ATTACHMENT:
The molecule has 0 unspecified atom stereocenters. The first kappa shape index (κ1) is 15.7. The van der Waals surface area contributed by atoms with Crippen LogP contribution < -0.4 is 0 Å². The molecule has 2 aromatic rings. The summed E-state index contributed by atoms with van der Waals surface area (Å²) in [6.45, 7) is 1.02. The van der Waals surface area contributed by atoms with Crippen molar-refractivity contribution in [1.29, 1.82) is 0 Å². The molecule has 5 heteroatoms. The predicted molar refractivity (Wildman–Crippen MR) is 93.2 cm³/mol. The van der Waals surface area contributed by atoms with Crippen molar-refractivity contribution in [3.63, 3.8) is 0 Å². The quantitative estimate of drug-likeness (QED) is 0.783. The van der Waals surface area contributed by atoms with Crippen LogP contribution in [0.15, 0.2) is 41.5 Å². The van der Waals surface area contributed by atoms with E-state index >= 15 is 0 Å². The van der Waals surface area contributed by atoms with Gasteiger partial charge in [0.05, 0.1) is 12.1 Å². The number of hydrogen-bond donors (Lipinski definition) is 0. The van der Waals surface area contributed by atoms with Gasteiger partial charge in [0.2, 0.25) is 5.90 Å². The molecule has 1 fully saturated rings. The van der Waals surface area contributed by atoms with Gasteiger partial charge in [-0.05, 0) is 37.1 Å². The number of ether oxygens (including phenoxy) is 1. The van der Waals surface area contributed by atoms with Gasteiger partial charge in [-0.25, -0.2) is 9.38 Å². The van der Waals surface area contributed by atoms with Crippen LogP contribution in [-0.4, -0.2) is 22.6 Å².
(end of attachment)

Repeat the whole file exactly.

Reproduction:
The molecule has 0 unspecified atom stereocenters. The first kappa shape index (κ1) is 15.7. The van der Waals surface area contributed by atoms with Crippen LogP contribution < -0.4 is 0 Å². The molecule has 2 aromatic rings. The summed E-state index contributed by atoms with van der Waals surface area (Å²) in [6.45, 7) is 1.02. The van der Waals surface area contributed by atoms with Crippen molar-refractivity contribution in [1.29, 1.82) is 0 Å². The molecule has 5 heteroatoms. The predicted molar refractivity (Wildman–Crippen MR) is 93.2 cm³/mol. The van der Waals surface area contributed by atoms with Crippen molar-refractivity contribution in [3.63, 3.8) is 0 Å². The quantitative estimate of drug-likeness (QED) is 0.783. The van der Waals surface area contributed by atoms with Crippen LogP contribution in [0.15, 0.2) is 41.5 Å². The van der Waals surface area contributed by atoms with E-state index >= 15 is 0 Å². The van der Waals surface area contributed by atoms with Gasteiger partial charge in [0.05, 0.1) is 12.1 Å². The number of hydrogen-bond donors (Lipinski definition) is 0. The van der Waals surface area contributed by atoms with Gasteiger partial charge in [0.2, 0.25) is 5.90 Å². The molecule has 1 fully saturated rings. The van der Waals surface area contributed by atoms with Gasteiger partial charge in [-0.05, 0) is 37.1 Å². The number of ether oxygens (including phenoxy) is 1. The van der Waals surface area contributed by atoms with Gasteiger partial charge in [-0.25, -0.2) is 9.38 Å². The van der Waals surface area contributed by atoms with Crippen LogP contribution in [-0.4, -0.2) is 22.6 Å².